As the enrollment deadline for health coverage through the Affordable Care Act (ACA) has recently passed, more Americans will be eligible to receive heath care that is affordable and consistent, regardless of their pre-existing conditions. Obviously, this is a plus for many on the consumer side of the spectrum, but what does it mean for struggling employers now having to pay more to offer coverage to more of their workers?
The beginning of 2016 marked an ACA requirement that all employers with 50 or more full-time workers offer health coverage, or otherwise pay a steep penalty. In some cases, this has had unintended consequences, forcing employers to downsize, to both cut health costs and/or avoid the requirement altogether.
Some smaller employers are learning the hard way and are making staffing adjustments just to stay afloat. This is especially the case among the fast food industry, where most employers have decided to avoid the steep ACA penalty by making more of their workers part-time, precluding these employees from the option of employer-based coverage. Obviously, this isn’t doing any favors for the employees, so is cutting corners like this really worth it?
Another aspect of this situation is that when employers decide to make more workers part-time, the more workers they have to hire to do the job. As a result, there are usually scheduling headaches and frequent turnover, and as a result, many managers and business owners complain the quality of their establishments has declined.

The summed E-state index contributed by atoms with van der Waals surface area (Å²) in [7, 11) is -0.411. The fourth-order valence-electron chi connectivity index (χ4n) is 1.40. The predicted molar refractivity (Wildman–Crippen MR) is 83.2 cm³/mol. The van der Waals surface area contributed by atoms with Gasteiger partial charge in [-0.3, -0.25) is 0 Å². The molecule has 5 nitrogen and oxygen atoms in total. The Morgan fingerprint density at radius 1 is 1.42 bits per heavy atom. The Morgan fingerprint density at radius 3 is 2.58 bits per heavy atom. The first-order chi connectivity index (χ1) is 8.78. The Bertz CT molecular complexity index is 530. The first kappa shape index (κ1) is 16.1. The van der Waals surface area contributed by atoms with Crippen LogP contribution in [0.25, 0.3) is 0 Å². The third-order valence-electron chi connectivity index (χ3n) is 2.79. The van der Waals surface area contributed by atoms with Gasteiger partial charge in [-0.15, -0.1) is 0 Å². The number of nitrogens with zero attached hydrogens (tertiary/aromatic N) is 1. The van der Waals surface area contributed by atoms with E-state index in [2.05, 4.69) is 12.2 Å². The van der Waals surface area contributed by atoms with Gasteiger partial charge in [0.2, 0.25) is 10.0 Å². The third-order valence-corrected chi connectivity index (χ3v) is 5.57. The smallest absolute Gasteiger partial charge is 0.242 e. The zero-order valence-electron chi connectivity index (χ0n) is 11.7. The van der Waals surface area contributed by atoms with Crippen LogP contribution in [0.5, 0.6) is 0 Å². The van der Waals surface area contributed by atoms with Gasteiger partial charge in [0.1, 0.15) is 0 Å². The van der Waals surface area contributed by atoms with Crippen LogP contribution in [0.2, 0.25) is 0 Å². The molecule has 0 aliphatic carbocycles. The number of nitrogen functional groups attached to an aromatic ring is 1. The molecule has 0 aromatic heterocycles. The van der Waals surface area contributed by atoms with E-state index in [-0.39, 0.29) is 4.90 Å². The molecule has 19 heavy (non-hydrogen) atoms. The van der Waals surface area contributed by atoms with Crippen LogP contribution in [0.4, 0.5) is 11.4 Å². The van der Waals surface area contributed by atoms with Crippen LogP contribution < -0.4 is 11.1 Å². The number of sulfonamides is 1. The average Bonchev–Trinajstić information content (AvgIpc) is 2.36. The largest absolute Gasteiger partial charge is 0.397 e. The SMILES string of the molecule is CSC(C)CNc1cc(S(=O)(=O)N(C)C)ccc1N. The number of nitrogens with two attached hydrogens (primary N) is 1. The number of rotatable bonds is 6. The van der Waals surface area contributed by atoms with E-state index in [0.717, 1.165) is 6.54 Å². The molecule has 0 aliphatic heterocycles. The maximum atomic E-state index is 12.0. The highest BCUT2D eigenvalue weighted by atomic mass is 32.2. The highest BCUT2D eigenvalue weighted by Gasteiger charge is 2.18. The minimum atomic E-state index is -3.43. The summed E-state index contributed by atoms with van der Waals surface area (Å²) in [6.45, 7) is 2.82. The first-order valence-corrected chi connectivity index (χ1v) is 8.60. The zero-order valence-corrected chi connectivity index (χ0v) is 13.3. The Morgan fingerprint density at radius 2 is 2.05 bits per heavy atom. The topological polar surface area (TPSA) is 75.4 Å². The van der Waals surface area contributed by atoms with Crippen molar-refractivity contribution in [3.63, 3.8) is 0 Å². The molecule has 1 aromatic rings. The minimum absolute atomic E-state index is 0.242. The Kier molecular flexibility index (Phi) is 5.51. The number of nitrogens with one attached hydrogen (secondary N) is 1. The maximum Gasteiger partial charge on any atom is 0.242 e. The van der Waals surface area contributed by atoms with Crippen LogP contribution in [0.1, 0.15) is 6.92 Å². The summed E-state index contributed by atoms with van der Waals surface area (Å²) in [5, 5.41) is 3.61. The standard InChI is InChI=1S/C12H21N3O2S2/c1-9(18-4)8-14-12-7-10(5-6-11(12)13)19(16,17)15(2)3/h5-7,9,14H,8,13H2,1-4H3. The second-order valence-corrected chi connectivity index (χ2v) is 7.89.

And this makes sense. If workers who are already earning minimum wage aren’t going to be rewarded in other ways for their work, what incentive do they have to remain loyal to their employer? With less loyalty come fewer skills. It’s a problem that is unfortunately on the rise as ACA mandates — although intended to support the consumer, actually end up not only being ineffective to the employee, but also hurting the employer as well.
In the end, in many cases, the workers end up paying the most severe penalty. Workers who desire to work more hours — to be full-time — yet can’t because their employer can’t afford it. And, as a result of the workforce being flooded with part-time workers, some areas are seeing an increase in their numbers of Medicaid recipients. For many, there is nowhere else to turn, despite their desire to be independent. And for others, they say they come out better by working part-time and receiving health coverage through the state.
So, what do you think? Do you think Obamacare is fulfilling its promise to make Americans safer and more secure through health coverage, or have the unintended consequences caused more problems?